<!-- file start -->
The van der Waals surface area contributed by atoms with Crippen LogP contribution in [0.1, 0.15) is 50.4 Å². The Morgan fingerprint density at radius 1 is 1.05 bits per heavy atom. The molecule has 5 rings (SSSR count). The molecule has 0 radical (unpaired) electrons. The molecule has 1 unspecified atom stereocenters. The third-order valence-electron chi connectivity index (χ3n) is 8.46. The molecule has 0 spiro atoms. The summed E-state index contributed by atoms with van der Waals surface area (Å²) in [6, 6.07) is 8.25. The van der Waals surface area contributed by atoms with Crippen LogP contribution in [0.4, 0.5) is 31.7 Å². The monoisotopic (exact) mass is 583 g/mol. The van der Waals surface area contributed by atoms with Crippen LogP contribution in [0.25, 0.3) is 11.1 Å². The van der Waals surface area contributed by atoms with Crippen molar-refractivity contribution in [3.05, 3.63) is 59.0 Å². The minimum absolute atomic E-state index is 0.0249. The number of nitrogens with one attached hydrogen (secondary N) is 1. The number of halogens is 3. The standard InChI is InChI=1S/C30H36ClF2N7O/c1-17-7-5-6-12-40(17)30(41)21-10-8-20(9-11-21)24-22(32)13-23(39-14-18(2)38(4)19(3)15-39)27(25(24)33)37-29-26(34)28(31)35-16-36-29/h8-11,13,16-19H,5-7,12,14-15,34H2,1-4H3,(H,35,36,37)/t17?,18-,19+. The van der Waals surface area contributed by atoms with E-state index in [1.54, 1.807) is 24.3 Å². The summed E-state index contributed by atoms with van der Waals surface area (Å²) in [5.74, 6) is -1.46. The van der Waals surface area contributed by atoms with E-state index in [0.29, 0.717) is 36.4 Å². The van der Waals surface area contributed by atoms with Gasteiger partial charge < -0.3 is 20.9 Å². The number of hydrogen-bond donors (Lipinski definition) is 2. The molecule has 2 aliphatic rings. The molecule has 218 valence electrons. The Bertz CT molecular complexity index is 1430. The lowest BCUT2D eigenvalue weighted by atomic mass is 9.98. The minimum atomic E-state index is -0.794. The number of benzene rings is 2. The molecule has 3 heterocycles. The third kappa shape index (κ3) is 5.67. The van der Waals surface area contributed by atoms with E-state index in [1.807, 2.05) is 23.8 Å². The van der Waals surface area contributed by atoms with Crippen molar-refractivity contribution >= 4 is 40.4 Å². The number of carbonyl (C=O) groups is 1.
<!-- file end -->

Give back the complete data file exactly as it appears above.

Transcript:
The van der Waals surface area contributed by atoms with Crippen LogP contribution in [0.1, 0.15) is 50.4 Å². The Morgan fingerprint density at radius 1 is 1.05 bits per heavy atom. The molecule has 5 rings (SSSR count). The molecule has 0 radical (unpaired) electrons. The molecule has 1 unspecified atom stereocenters. The third-order valence-electron chi connectivity index (χ3n) is 8.46. The molecule has 0 spiro atoms. The summed E-state index contributed by atoms with van der Waals surface area (Å²) in [6, 6.07) is 8.25. The van der Waals surface area contributed by atoms with Crippen LogP contribution in [0.4, 0.5) is 31.7 Å². The monoisotopic (exact) mass is 583 g/mol. The van der Waals surface area contributed by atoms with Crippen LogP contribution in [0.25, 0.3) is 11.1 Å². The van der Waals surface area contributed by atoms with Crippen molar-refractivity contribution in [3.05, 3.63) is 59.0 Å². The minimum absolute atomic E-state index is 0.0249. The number of nitrogens with one attached hydrogen (secondary N) is 1. The number of halogens is 3. The standard InChI is InChI=1S/C30H36ClF2N7O/c1-17-7-5-6-12-40(17)30(41)21-10-8-20(9-11-21)24-22(32)13-23(39-14-18(2)38(4)19(3)15-39)27(25(24)33)37-29-26(34)28(31)35-16-36-29/h8-11,13,16-19H,5-7,12,14-15,34H2,1-4H3,(H,35,36,37)/t17?,18-,19+. The van der Waals surface area contributed by atoms with E-state index in [1.54, 1.807) is 24.3 Å². The summed E-state index contributed by atoms with van der Waals surface area (Å²) in [5.74, 6) is -1.46. The van der Waals surface area contributed by atoms with E-state index in [0.29, 0.717) is 36.4 Å². The van der Waals surface area contributed by atoms with Gasteiger partial charge < -0.3 is 20.9 Å². The number of hydrogen-bond donors (Lipinski definition) is 2. The molecule has 2 aliphatic rings. The molecule has 218 valence electrons. The Bertz CT molecular complexity index is 1430. The lowest BCUT2D eigenvalue weighted by atomic mass is 9.98. The minimum atomic E-state index is -0.794. The number of benzene rings is 2. The molecule has 3 heterocycles. The third kappa shape index (κ3) is 5.67. The van der Waals surface area contributed by atoms with E-state index in [1.807, 2.05) is 23.8 Å². The van der Waals surface area contributed by atoms with Crippen molar-refractivity contribution >= 4 is 40.4 Å². The number of carbonyl (C=O) groups is 1.